"Modern snapper are not doing this. Not only some of them are refusing to come into nearshore areas after hatching, those that do come are chaotically going back and forth between nursery and adult habitats."
Sabetian said the observed lack of time spent in brackish nurseries ultimately pointed to a disrupted habitat-use pattern during the species' early growth.
"We blame the loss of nearshore nursery habitats such as sea grass meadows and healthy estuaries over time for this change."
The study also noted that, although this change had been dramatic over time, there appeared to have been little impact from pre-colonial settlement.
Sabetian said environmental monitoring reports had already told us how the gulf's near-shore benthic habitats were currently in a bad state.
"They paint a grim picture from excessive nutrient input and sedimentation arising from coastal and ocean sprawl," he said.
"But now we have high resolution data that show the implications of these anthropogenic factors."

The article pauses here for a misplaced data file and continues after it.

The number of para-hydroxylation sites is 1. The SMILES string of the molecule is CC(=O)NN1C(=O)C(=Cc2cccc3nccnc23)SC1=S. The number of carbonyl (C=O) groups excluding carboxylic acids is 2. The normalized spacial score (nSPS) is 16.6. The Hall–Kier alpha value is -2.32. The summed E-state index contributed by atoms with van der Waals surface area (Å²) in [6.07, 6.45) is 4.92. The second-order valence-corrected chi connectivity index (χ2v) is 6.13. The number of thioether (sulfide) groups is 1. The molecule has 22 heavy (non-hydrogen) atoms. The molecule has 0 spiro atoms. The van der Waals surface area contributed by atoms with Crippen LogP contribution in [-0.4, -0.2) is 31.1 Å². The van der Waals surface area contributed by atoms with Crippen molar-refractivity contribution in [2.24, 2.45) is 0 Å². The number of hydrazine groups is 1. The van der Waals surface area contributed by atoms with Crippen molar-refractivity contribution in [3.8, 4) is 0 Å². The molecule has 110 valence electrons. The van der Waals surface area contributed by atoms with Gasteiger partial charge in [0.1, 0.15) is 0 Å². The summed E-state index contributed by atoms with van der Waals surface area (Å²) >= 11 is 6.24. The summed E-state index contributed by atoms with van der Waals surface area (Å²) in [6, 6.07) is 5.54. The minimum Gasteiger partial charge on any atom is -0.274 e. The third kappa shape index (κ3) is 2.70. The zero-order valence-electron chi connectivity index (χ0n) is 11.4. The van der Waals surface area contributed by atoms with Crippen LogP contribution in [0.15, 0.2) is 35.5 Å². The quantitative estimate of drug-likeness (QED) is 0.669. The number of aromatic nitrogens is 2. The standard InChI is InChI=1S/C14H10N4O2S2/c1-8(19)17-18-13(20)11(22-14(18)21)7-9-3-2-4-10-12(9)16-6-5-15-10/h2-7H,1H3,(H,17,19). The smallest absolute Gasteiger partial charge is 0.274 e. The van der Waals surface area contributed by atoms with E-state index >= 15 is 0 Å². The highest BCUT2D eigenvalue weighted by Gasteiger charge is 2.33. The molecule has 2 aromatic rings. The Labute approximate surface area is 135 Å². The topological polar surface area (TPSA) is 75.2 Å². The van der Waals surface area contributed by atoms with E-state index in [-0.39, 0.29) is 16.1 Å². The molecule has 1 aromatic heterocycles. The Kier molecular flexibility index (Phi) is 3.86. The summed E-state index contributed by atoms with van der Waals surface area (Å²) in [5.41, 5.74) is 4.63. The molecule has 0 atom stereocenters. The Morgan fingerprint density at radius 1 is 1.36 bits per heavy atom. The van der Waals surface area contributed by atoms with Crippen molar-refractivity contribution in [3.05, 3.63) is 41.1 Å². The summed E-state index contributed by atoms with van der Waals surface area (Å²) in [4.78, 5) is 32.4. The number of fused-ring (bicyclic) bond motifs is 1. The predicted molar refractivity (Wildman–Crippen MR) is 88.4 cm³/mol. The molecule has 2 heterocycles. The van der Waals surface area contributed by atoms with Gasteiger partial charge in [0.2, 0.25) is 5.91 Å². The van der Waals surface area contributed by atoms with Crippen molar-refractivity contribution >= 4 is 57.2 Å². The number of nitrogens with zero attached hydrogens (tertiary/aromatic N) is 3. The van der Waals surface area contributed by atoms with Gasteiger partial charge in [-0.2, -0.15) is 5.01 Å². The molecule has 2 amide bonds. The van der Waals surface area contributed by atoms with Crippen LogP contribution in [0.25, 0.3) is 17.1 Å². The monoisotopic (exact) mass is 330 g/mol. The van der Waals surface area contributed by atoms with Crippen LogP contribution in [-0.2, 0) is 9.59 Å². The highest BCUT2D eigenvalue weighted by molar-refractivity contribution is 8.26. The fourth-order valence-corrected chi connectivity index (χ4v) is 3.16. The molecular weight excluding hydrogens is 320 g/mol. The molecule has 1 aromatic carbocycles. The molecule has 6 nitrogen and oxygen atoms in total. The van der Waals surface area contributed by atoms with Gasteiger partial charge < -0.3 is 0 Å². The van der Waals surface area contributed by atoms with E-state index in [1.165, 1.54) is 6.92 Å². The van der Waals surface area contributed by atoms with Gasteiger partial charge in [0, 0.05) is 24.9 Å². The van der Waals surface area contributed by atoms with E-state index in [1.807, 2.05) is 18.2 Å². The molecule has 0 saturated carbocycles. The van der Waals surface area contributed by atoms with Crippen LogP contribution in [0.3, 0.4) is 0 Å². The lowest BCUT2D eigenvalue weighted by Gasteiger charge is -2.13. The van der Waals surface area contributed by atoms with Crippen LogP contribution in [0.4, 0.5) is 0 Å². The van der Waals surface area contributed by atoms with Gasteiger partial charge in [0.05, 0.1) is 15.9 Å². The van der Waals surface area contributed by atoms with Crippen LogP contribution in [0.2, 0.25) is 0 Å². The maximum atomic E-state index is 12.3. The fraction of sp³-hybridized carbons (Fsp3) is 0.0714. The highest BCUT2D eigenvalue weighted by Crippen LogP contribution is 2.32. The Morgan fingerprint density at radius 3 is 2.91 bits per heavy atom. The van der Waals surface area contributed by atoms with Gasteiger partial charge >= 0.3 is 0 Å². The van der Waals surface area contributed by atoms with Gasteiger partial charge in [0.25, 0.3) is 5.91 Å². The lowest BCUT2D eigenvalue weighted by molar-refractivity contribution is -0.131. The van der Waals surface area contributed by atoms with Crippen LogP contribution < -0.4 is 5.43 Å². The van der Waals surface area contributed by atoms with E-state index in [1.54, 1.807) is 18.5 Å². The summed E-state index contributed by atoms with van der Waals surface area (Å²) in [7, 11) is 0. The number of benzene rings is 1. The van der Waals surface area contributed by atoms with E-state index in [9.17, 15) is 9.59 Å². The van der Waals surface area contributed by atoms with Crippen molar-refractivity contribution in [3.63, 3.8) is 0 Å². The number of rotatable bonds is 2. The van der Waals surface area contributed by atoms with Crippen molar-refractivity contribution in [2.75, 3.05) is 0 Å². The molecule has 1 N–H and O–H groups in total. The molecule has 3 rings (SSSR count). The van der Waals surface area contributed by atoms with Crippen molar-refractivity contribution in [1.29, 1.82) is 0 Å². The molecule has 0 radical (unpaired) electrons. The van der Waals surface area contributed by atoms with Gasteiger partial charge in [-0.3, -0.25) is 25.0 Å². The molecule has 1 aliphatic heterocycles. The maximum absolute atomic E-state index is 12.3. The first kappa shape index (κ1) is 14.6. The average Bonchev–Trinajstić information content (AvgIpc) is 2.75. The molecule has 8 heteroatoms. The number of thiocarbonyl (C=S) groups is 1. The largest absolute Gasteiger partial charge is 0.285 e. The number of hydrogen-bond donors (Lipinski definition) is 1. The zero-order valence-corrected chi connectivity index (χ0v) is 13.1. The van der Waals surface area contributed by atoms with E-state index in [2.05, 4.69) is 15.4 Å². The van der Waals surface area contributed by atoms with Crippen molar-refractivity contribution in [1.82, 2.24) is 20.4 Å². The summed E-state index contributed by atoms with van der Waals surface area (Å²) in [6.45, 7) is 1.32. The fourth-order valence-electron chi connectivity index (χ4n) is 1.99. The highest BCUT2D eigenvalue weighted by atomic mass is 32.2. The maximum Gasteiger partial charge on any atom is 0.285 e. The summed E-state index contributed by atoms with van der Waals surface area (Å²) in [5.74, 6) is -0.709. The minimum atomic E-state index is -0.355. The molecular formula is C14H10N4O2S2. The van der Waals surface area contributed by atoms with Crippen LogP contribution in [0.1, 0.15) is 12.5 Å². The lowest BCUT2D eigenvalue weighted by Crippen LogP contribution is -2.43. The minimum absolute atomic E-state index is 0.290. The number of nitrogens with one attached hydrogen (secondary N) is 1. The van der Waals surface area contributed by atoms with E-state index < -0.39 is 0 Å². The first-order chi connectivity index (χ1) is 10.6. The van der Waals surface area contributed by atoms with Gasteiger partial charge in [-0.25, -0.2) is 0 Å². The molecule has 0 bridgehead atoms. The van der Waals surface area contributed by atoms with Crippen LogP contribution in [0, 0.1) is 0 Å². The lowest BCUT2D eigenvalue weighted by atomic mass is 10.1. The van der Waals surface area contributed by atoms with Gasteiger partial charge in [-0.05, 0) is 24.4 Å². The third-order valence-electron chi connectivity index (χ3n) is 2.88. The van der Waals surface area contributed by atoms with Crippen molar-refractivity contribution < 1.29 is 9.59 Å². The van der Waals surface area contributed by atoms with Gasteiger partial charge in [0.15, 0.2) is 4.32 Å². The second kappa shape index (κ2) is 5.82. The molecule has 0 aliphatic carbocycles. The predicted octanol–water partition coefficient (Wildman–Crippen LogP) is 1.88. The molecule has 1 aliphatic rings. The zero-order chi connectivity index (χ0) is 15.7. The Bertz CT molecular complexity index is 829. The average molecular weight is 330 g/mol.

Snapper depended on nearshore environments during their critical early growth, and previous research had shown that depriving them of this resulted in lower growth rate and condition.
"The narrative around the snapper fishery in the gulf has primarily focused on reducing fishing effort, but I believe we should also be having discussions around managing or rehabilitating their critical nursery habitats," he said.
"Our research can also help assess the effectiveness of conservation and management efforts."
Earlier this year, the Government launched a new strategy to revive the gulf's damaged ecosystems.
That included 18 new marine protection areas, a new fisheries plan with a range of changes to fishing practices and catch settings, and better monitoring.
Snapper-boosting reserve's benefits worth millions
Meanwhile, another new study shows "no take" marine reserves don't just have environmental benefits for the gulf's snapper – but also economic ones, to the tune of millions of dollars.